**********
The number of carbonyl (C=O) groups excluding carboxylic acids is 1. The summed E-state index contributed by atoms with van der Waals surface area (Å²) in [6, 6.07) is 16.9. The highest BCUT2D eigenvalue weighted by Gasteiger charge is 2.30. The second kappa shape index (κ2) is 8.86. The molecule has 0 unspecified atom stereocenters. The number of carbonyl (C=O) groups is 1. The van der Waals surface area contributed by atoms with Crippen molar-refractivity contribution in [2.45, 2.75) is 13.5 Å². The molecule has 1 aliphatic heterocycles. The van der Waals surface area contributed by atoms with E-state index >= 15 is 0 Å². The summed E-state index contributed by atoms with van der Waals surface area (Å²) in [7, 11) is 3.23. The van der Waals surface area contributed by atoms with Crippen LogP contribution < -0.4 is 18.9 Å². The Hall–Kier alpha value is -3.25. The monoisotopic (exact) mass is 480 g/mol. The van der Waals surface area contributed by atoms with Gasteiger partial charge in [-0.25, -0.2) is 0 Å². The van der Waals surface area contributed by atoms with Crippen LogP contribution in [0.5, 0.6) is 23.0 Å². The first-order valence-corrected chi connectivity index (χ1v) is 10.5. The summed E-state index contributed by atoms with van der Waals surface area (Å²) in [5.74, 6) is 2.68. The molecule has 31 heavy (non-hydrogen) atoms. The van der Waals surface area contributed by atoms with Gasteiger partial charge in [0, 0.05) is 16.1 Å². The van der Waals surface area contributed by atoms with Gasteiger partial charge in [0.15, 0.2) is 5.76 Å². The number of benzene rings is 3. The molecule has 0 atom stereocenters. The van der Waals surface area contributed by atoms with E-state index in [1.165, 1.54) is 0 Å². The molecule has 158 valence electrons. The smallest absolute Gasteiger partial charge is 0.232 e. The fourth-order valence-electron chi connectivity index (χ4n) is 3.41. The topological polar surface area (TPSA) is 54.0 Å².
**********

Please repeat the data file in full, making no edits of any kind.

The number of carbonyl (C=O) groups excluding carboxylic acids is 1. The summed E-state index contributed by atoms with van der Waals surface area (Å²) in [6, 6.07) is 16.9. The highest BCUT2D eigenvalue weighted by Gasteiger charge is 2.30. The second kappa shape index (κ2) is 8.86. The molecule has 0 unspecified atom stereocenters. The number of carbonyl (C=O) groups is 1. The van der Waals surface area contributed by atoms with Crippen molar-refractivity contribution in [2.45, 2.75) is 13.5 Å². The molecule has 1 aliphatic heterocycles. The van der Waals surface area contributed by atoms with E-state index >= 15 is 0 Å². The summed E-state index contributed by atoms with van der Waals surface area (Å²) in [7, 11) is 3.23. The van der Waals surface area contributed by atoms with Crippen LogP contribution < -0.4 is 18.9 Å². The Hall–Kier alpha value is -3.25. The monoisotopic (exact) mass is 480 g/mol. The van der Waals surface area contributed by atoms with Gasteiger partial charge in [-0.25, -0.2) is 0 Å². The van der Waals surface area contributed by atoms with Crippen LogP contribution in [0.5, 0.6) is 23.0 Å². The first-order valence-corrected chi connectivity index (χ1v) is 10.5. The summed E-state index contributed by atoms with van der Waals surface area (Å²) in [5.74, 6) is 2.68. The molecule has 31 heavy (non-hydrogen) atoms. The van der Waals surface area contributed by atoms with Gasteiger partial charge in [0, 0.05) is 16.1 Å². The van der Waals surface area contributed by atoms with Gasteiger partial charge in [0.15, 0.2) is 5.76 Å². The number of benzene rings is 3. The molecule has 0 atom stereocenters. The van der Waals surface area contributed by atoms with E-state index in [1.165, 1.54) is 0 Å². The molecule has 158 valence electrons. The smallest absolute Gasteiger partial charge is 0.232 e. The fourth-order valence-electron chi connectivity index (χ4n) is 3.41. The topological polar surface area (TPSA) is 54.0 Å².